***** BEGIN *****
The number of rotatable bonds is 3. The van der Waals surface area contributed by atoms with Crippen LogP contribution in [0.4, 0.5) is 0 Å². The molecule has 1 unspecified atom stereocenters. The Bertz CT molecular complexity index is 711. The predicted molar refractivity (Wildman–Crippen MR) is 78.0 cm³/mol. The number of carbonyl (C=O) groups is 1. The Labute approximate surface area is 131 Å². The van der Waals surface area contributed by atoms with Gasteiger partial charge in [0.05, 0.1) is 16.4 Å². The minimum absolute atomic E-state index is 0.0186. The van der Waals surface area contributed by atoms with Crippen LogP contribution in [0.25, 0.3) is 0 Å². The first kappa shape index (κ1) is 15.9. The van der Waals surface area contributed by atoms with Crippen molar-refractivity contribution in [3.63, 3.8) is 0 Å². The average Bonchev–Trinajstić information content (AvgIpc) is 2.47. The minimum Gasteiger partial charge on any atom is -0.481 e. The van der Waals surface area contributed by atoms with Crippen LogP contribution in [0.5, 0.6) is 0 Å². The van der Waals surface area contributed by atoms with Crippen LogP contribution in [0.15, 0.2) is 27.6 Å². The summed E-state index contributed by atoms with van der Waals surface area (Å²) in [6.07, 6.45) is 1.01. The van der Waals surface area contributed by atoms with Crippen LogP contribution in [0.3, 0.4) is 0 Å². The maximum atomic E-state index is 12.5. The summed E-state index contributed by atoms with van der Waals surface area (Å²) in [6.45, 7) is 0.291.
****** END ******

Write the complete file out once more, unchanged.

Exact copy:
The number of rotatable bonds is 3. The van der Waals surface area contributed by atoms with Crippen LogP contribution in [0.4, 0.5) is 0 Å². The molecule has 1 unspecified atom stereocenters. The Bertz CT molecular complexity index is 711. The predicted molar refractivity (Wildman–Crippen MR) is 78.0 cm³/mol. The number of carbonyl (C=O) groups is 1. The Labute approximate surface area is 131 Å². The van der Waals surface area contributed by atoms with Gasteiger partial charge in [0.05, 0.1) is 16.4 Å². The minimum absolute atomic E-state index is 0.0186. The van der Waals surface area contributed by atoms with Crippen LogP contribution in [0.25, 0.3) is 0 Å². The first kappa shape index (κ1) is 15.9. The van der Waals surface area contributed by atoms with Crippen molar-refractivity contribution in [3.63, 3.8) is 0 Å². The average Bonchev–Trinajstić information content (AvgIpc) is 2.47. The minimum Gasteiger partial charge on any atom is -0.481 e. The van der Waals surface area contributed by atoms with Crippen LogP contribution in [0.5, 0.6) is 0 Å². The van der Waals surface area contributed by atoms with Crippen LogP contribution in [0.15, 0.2) is 27.6 Å². The summed E-state index contributed by atoms with van der Waals surface area (Å²) in [6.07, 6.45) is 1.01. The van der Waals surface area contributed by atoms with Crippen LogP contribution in [0.3, 0.4) is 0 Å². The maximum atomic E-state index is 12.5. The summed E-state index contributed by atoms with van der Waals surface area (Å²) in [6.45, 7) is 0.291.